The Eagles haven't won a playoff game since and are headed for just their third losing season in Andy Reid's 14 years as coach.

It doesn't make them a pushover for the Bengals.

``To see the way they played last week shows they're not giving up,'' Dalton said. ``They're still playing hard. For them to be in that situation, that's what you have to do. We've got to come out and we've got to play our best. Just because they lost (eight) in a row doesn't mean anything. We've got to come out and play our best to get a win.

The Eagles dealt a serious blow to Tampa Bay's playoff hopes with a 23-21 comeback win last Sunday. Rookie Nick Foles led them back from an 11-point fourth-quarter deficit and threw a 1-yard touchdown pass to Jeremy Maclin with no time left.

Foles will start his fifth straight game for Michael Vick, who along with running back LeSean McCoy remain sidelined by concussions. After a tough start, Foles has been impressive the last two games, giving fans a glimmer of hope for the future.

``We want to win every game,'' Foles said. ``The first game is this week and it was great to get the win last week. There's a lot of things to improve on from last week so we need to go out there this week, play together as a team, keep improving, keep pushing each other, keep playing for each other, and just get the win.''

Foles had 381 yards passing against the Buccaneers, who have the worst-ranked pass defense in the NFL. He could have a tougher time against Cincinnati's 11th-ranked unit. The Bengals also lead the league with 42 sacks, so Foles has to get rid of the ball quickly.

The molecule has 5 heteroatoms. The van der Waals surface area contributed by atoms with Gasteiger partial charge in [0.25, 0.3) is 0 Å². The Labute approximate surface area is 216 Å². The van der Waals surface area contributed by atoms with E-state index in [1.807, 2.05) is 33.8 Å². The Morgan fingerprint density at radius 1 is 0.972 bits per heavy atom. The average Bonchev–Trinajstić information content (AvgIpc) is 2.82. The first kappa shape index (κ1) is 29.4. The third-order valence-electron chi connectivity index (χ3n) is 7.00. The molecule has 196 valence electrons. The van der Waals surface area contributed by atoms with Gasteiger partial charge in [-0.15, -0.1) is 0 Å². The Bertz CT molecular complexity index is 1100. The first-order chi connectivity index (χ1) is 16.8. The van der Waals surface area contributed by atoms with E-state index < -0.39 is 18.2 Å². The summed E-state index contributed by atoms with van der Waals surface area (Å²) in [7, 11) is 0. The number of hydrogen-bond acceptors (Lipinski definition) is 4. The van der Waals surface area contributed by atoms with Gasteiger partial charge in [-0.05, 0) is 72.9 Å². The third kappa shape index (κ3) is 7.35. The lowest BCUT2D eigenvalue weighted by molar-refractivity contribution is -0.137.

``I'm going to have to do a great job with blitz pickup and we need to execute our offense,'' Foles said. ``We need to run effectively and throw effectively. The big thing is run our offense well and execute well.''

Foles and rookie running back Bryce Brown could have big games if they catch the Bengals looking ahead to the Steelers. Brown had 347 yards rushing in his first two starts filling in for McCoy before he was held to just 6 yards on 12 carries against Tampa's top-ranked run defense.

Brown has benefited from improved play by the offensive line, which has been overhauled because of injuries and inconsistency. The Bengals haven't allowed a 100-yard rusher in the six games since Pittsburgh's Jonathan Dwyer ran for 122 yards against them.

``They have a stout defense and they're athletic,'' Reid said. ``They've got a good football team. Marvin has done a nice job with that group. They have some good young players and some good veteran players, a nice mix. They'll be a good challenge for us.''